Auber’s Fra Diavolo in a Single Word – Deliziosa!

ItalyItaly Auber, Fra Diavolo: Soloists, Orchestra, Chorus and Corps de Ballet of the Teatro dell’Opera di Roma / Rory Macdonald (conductor), Teatro dell’Opera di Roma, Rome, 17.10.2017. (RP)

Fra Diavolo_Anna Maria Sarra(Zerlina) John Osborn(Diavolo)_ph Yasuko Kageyama-Opera di Roma 2016-17_0849 WEB
Anna Maria Sarra & John Osborn in Fra Diavolo © Yasuko Kageyama


Fra Diavolo – John Osborn
Lord Rocburg – Roberto De Candia
Lady Pamela – Sonia Ganassi
Lorenzo – Giorgio Misseri
Matteo – Alessio Verna
Zerlina – Anna Maria Sarra
Giacomo – Jean Luc Ballestra
Beppo – Nicola Patio

Production: Coproduction with Teatro Massimo di Palermo

Director – Giorgio Barberio Corsetti
Chorus Master – Roberto Gabbiani
Set Design – Giorgio Barberio Corsetti, Massimo Troncanetti
Costume Design – Francesco Esposito
Video – Igor Renzetti, Alessandra Solimene, Lorenzo Bruno
Choreography – Roberto Zappalà
Lighting – Marco Giusti

Imagine a time when Les Misérables and Phantom of the Opera will have slipped into obscurity and are only revived as historical curiosities. That’s the fate of French composer Daniel Auber’s Fra Diavolo, which debuted at the Opéra-Comique in Paris in 1830 and was his greatest success. The opera was performed across Europe and translated into German, Italian and English. It held its place in the repertoire until the early twentieth century and found its way to Hollywood, where in 1933 it was made into a movie starring the comedy duo Laurel and Hardy.

Fra Diavolo was a real-life Neapolitan bandit who masqueraded as a marquis and made his living robbing tourists. In Auber’s opera he styles himself as a latter-day Robin Hood, but he and his two accomplices, Giacomo and Beppo (Laurel and Hardy in the film), are really just thieves. The plot is enriched by romance: Lorenzo, a poor officer, and Zerlina are in love, but her father insists that she marry a wealthy farmer. Lorenzo restores some stolen jewels to their rightful owner and reaps a substantial reward in return. The unexpected windfall changes the romantic equation until Fra Diavolo runs off with it. He is ambushed in the end, the lovers are united, and there is general rejoicing in the village.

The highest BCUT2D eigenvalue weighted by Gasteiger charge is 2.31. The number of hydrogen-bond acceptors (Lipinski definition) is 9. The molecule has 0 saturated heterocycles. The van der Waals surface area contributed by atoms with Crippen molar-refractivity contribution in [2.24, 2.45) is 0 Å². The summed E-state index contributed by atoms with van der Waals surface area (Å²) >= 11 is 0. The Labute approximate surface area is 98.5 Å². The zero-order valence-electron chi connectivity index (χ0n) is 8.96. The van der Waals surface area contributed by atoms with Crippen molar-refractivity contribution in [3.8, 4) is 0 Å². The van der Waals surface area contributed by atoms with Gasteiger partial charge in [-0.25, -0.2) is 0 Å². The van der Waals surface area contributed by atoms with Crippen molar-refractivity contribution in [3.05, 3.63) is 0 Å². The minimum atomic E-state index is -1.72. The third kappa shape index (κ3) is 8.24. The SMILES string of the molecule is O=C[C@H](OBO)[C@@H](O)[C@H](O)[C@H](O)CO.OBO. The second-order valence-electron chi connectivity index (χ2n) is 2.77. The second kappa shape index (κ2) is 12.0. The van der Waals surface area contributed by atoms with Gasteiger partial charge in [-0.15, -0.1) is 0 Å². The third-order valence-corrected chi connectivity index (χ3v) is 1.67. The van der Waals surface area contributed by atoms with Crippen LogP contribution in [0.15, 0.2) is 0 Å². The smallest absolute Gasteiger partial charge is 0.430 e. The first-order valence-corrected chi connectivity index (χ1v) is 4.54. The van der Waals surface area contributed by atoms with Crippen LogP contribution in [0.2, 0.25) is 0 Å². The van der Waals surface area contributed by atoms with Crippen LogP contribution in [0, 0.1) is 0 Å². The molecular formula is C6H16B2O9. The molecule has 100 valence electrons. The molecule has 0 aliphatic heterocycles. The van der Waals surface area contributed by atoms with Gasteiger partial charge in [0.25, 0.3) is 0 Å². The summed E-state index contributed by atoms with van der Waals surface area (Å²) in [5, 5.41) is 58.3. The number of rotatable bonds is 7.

The action is updated here to the 1950s, with the handsome set serving as the outside of the hotel; when reversed, the inside is revealed. In the final act, the set expands to form the town square where the bandit gets his comeuppance. The ingenious use of videos is what makes this production so much fun. As the overture plays, Lord and Lady Rocburg, wealthy English tourists, drive through the idyllic Italian countryside in a bright red convertible, although clusters of nuclear power plants and disintegrating apartment blocks blight the landscape as they near town. The bandit’s menacing eyes loom large when he zeros in on his victims, and large and scary black hands swoop down to relieve them of their riches.

Rossini judged Auber a ‘piccolo musico, ma grande musicista’ (a small musician, but a great maker of music). There is more than a whiff of the great Italian composer’s spirit in Fra Diavolo, which blends French orchestral colors and textures with Italianate melodies. The solo arias are brilliant and virtuosic, while the ensembles are full of musical bonbons. If there are soldiers on stage, you can be sure that they are marching to the sound of trumpets and the beat of the drum. Finales are grand affairs, with everyone on stage and the sopranos tossing off high notes as the curtain falls.

Suited up in dark turquoise with a jaunty hat of the same color, tenor John Osborn was a dandy, as well as a rake and a robber. Diavolo’s Act III aria and recitative was a real show stopper, with Osborn’s burnished tenor caressing Auber’s phrases and blooming into melting high notes. He strolled in place as he sang with buildings passing by, welcomed by his handkerchief-waving admirers. It was a delightful, witty coup de théâtre.

Osborn has real comedic chops too, which he needed to compete with the antics of his two accomplices, Jean Luc Ballestra as Giacomo and Nicola Patio as Beppo, but they weren’t the only ones chewing up the scenery. Sonia Ganassi in bright pink and platinum blond hair was vivacious and funny as Lady Pamela, while Roberto De Candia was her self-satisfied, ineffectual husband. He had snared a rich wife and waxed eloquent about the joys of sleep, much to her dismay. She was obviously keen to do something in bed other than listen to him snore.

Lady Pamela was a romantic at heart, coming to aid of the frustrated young lovers, Anna Maria Sarra as Zerlina and Giorgio Misseri as Lorenzo. Both are young, attractive and talented with fine voices. The one lesson they could learn from the veterans in the cast is to relax and have some fun. It might help free up their high notes. Hers tended towards shrill under pressure, while his thinned out in Lorenzo’s long, arching phrases.

Rory Macdonald doesn’t need to learn that lesson. No stranger to Gilbert & Sullivan, a musical cousin of Auber’s light French opera, he struck the perfect balance between wit and melodrama and led a lively performance of Auber’s frothy score. The Rome Opera’s excellent orchestra and chorus joined in the fun. And what’s a French opera without dancing? In for a penny, in for a pound, as the saying goes.

Tastes change, but the lighthearted charms of Fra Diavolo still delight. As the final curtain fell, a voice behind me sighed ‘deliziosa’. And so it was.

Rick Perdian

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